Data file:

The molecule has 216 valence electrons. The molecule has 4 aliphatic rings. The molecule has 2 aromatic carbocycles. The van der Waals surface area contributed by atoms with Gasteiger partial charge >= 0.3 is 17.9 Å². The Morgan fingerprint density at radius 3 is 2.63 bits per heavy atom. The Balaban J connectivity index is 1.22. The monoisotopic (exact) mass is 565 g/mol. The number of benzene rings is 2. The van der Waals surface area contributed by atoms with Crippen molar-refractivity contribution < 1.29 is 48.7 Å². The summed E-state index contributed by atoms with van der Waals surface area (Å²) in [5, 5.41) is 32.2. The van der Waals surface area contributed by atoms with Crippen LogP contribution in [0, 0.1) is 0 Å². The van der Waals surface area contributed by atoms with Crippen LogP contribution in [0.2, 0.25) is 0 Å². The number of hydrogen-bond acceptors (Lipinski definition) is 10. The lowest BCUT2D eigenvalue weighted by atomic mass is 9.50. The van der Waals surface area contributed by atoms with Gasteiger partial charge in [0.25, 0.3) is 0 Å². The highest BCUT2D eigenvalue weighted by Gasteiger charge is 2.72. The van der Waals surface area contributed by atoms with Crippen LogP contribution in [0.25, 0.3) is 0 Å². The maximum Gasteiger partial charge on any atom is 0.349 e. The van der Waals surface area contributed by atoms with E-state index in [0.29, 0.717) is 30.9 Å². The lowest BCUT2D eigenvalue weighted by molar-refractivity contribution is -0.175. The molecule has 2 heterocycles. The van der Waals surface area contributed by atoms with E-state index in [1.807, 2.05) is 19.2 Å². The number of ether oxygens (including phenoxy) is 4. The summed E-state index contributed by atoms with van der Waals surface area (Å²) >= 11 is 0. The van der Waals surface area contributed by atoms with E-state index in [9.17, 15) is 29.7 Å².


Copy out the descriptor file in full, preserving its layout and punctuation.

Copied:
The molecule has 216 valence electrons. The molecule has 4 aliphatic rings. The molecule has 2 aromatic carbocycles. The van der Waals surface area contributed by atoms with Gasteiger partial charge >= 0.3 is 17.9 Å². The Morgan fingerprint density at radius 3 is 2.63 bits per heavy atom. The Balaban J connectivity index is 1.22. The monoisotopic (exact) mass is 565 g/mol. The number of benzene rings is 2. The van der Waals surface area contributed by atoms with Crippen molar-refractivity contribution < 1.29 is 48.7 Å². The summed E-state index contributed by atoms with van der Waals surface area (Å²) in [5, 5.41) is 32.2. The van der Waals surface area contributed by atoms with Crippen LogP contribution in [0, 0.1) is 0 Å². The van der Waals surface area contributed by atoms with Crippen LogP contribution in [0.2, 0.25) is 0 Å². The number of hydrogen-bond acceptors (Lipinski definition) is 10. The lowest BCUT2D eigenvalue weighted by atomic mass is 9.50. The van der Waals surface area contributed by atoms with Gasteiger partial charge in [0.25, 0.3) is 0 Å². The highest BCUT2D eigenvalue weighted by Gasteiger charge is 2.72. The van der Waals surface area contributed by atoms with Crippen LogP contribution in [0.25, 0.3) is 0 Å². The maximum Gasteiger partial charge on any atom is 0.349 e. The van der Waals surface area contributed by atoms with E-state index in [0.29, 0.717) is 30.9 Å². The lowest BCUT2D eigenvalue weighted by molar-refractivity contribution is -0.175. The molecule has 2 heterocycles. The van der Waals surface area contributed by atoms with E-state index in [1.807, 2.05) is 19.2 Å². The number of ether oxygens (including phenoxy) is 4. The summed E-state index contributed by atoms with van der Waals surface area (Å²) >= 11 is 0. The van der Waals surface area contributed by atoms with E-state index in [9.17, 15) is 29.7 Å².